Lime Green Lady
toy soldier

How to design a crochet toy

toy soldier

One of the greatest pleasures in my life is to sit on the sofa once the boy is in bed, yarn and hook in hand, and see what happens. I don’t always have an idea in mind, and quite often the whole lot gets frogged, but the process is fabulously satisfying.

Every now and then, I have an idea. A special idea. One that I just HAVE to make. Or (more frighteningly) someone has requested a toy. Then the pressure is on and I sit for hours designing a toy that suitably fits the bill.

With that in mind, I’m sharing my guide to designing a toy for yourself. Please note, this is just how I go about it, but I hope the suggestions and tips are useful to you whether you have toy making experience or not.

It does help if you have a natural understanding of 3D space, and can visualise what you would like to create, but I am a big believer that anyone can design crochet toys. How good they are depends on your creative flair and passion for crochet, and practice! Looooooots of practice.

Before you get started, there are a few things you can do to help you on your way…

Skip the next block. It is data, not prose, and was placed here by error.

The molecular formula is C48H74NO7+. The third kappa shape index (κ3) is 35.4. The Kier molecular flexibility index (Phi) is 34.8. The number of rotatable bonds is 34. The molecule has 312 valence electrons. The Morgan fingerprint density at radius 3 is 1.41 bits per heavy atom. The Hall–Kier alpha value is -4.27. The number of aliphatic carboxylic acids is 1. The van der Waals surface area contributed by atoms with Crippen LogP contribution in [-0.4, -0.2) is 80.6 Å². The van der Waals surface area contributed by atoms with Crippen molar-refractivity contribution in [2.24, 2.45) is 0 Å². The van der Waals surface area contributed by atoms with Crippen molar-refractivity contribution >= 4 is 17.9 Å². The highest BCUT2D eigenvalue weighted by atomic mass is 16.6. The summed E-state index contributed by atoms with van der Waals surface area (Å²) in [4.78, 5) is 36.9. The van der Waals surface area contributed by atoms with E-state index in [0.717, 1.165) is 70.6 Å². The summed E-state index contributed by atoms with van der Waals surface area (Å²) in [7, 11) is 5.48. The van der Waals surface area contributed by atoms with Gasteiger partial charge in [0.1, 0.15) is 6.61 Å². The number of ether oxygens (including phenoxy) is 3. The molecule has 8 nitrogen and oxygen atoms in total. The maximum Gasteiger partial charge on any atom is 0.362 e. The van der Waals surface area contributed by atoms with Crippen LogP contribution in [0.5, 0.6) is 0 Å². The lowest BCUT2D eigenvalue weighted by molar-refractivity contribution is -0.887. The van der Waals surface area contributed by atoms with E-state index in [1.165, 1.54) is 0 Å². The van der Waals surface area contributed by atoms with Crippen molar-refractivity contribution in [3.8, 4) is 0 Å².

Firstly, get familiar with crochet, the stitches, increases, decreases and the array of shapes you can create using different combinations of them.

The absolute best way to do this, without a doubt, equalled by none, is to make as many toys as you can. Search for cute, interesting, unusual patterns with techniques or elements that you’ve not seen or tried before, and get hooking.

The next step is to practice different shapes.

Try the basics first, spheres, cubes, pyramids etc, then you can start to combine them into more complex structures. The products of these experiments are never useless, just make sure you use a host of fun colours and yarns, then string them together in a modern and fun mobile.